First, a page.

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Saturday, August 08, 2020

Upload review: A quirky, watchable web series

Patience is the key with Upload. The first two episodes are where you have to stay put and plough through, but once you get over the nerd lingo, you get the minute satire that’s inbuilt in every scene — very Greg Daniels, who created the show.

Rating: 3 out of 5
Written by Ektaa Malik | New Delhi | Updated: May 1, 2020 3:29:51 pm
Upload Upload is streaming on Amazon Prime Video.

Upload cast: Robbie Amell, Andy Arlo and Zainab Johnson
Upload creator: Greg Daniels
Upload rating: 3 stars

Self-driving cars. Phones that are essentially a hologram that snap into existence in the L between the forefinger and thumb. The promise of eternal life even after you are dead. These are the few salient features of Upload, a quirky, sci-fi-ish show that is currently streaming on Amazon Prime Video. The show is for sure heavy on the tech stuff, but that’s just the world it is set in. Once you get over the initial geekiness of it all, Upload reveals its many layers. It is a scathing critique of capitalism, a comment on the haves and have nots and why ‘AI is the worst’. And the core of it all is a love story with a murder mystery thrown in. Comparisons with The Good Place will not be amiss, but while the other was all sunshiney and feel good, Upload kind of hits you hard at times.

Its the 2030s and we meet Nathan Brown (Robbie Amell), an up and coming software developer who is seriously injured in a car accident. His girlfriend Ingrid Kannerman (Allegra Edwards) offers to sponsor his one-way ticket to the ‘other’ heaven, Lakeview, a digital afterlife, where you can upload yourself and enjoy eternal life. But clearly, all is not well between Nathan and Ingrid. As he is being rushed for surgery, Ingrid whispers, “Now you can just old-fashioned die, or we could be together forever.” Cringing, in what we assume is pain, Nathan says, “You are amazing.. but.. forever is just like too long to think about.”

But the lure of eternal life, even in the digital form, seemed to outweigh the negatives of being Ingrid’s boyfriend forever. We meet Robbie when he wakes up in Lakeview, and a pixelated world comes into focus in a luxuriant high-definition avatar. And while he cries and accepts his new reality, he has his guiding ‘angel’ Nora, a customer service executive who is charged with taking care of Nathan, while she is on her shift. Through Nathan, we are taken to the beauteous Lakeview, and we meet with an interesting mix of people: a cute gay couple who live next door; a 10-year-old boy who fell into the Grand Canyon and died; Luke, a war veteran and David Choke, who ‘ran the second largest company in the world and influenced American politics for an entire generation’.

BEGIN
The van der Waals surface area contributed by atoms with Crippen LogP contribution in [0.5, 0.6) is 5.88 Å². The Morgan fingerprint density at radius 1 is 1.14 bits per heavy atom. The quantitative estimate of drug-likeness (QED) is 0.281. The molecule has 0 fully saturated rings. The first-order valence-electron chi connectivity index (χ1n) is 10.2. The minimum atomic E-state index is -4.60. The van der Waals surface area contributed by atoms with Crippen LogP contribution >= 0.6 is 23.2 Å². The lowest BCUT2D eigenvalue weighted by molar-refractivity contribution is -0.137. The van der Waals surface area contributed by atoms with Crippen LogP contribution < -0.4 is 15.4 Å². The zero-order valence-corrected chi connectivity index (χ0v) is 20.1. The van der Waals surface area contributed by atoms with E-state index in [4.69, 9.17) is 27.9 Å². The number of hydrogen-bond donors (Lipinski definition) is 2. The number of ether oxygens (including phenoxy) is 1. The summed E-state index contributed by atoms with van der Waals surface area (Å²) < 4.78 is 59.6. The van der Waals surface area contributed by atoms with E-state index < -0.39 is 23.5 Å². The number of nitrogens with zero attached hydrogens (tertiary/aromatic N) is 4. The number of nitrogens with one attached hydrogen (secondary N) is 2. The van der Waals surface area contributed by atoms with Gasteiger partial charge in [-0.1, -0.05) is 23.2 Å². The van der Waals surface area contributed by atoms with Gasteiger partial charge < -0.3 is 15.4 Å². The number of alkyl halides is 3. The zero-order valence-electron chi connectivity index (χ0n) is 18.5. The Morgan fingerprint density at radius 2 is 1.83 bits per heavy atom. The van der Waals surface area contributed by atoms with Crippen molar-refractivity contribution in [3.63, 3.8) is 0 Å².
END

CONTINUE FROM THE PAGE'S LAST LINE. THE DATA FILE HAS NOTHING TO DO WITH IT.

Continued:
Slowly and steadily through Nathan, we discover the workings of Lakeview. While people like David Choke have a ’25,000 square feet living space and a 12 acre backyard’, Nathan is dependent on Ingrid approving everything he does, even him trying to eat something from his room’s mini bar has to be ‘an in-app purchase’ approved by Ingrid. While everything is luxurious and in top shape above ground, we also meet the 2Gigs, ‘Lakewview’s lowest class of uploads’, who survive on ‘lean cuisine’ and are able to only read the first five pages of a book, as its a ‘free sample’. Hats off to the world-building, the graphics and the design alone will make up for the at times meandering plot.

Patience is the key with Upload. The first two episodes are where you have to stay put and plough through, but once you get over the nerd lingo, you get the minute satire that’s inbuilt in every scene — very Greg Daniels, who created the show. Pay attention and you will get those gems right from the first five minutes of the show. Upload is a departure from Daniels usual oeuvre, small-town USA, cutesy, quirky, relatable characters. Think Leslie Knope and Andy Dwyer (Parks and Recreation), and Michael Scott and Dwight Schrute (The Office). Nora here is riddled with angst and she is tortured about her dad suffering a terminal disease. Nathan initially comes across as quite shallow. Daniels made us chuckle and have outright bursts of laughter as we watched Michael Scott play a petulant boss, or when Jim played pranks on Dwight and when Leslie Knope married two gay penguins in Pawnee. In Upload, the humour is quite dark at times. Nora is miffed when her date from the dating app Nicely gives her four stars instead of the gold standard five. The prospect of some giving you stars after a date is kinda unnerving. Aren’t there enough problems already where dating is concerned? Nathan’s attempts to have intimate relations with his girlfriend through a sex suit is a bittersweet anecdote.

Upload raises important questions regarding our dependency on artificial intelligence. The spectre of capitalism is looming large in the afterlife as well, and though there is an earnest plea by Nathan about how “Horizon should just give everyone… clothing, an entire book.. it’s just code.” “They want people to pay for upgrades. It’s called capitalism,” explains Nora. The rich getting richer, a tale as old as time.

Hopefully, there is a second season of Upload. In keeping with tradition, Daniels has always had a tough first season be it The Office or Parks and Recreation. It is the second season onwards that he hits his stride of pride. But even for a first season, Upload is very watchable. Just ignore the nerdiness of it all.

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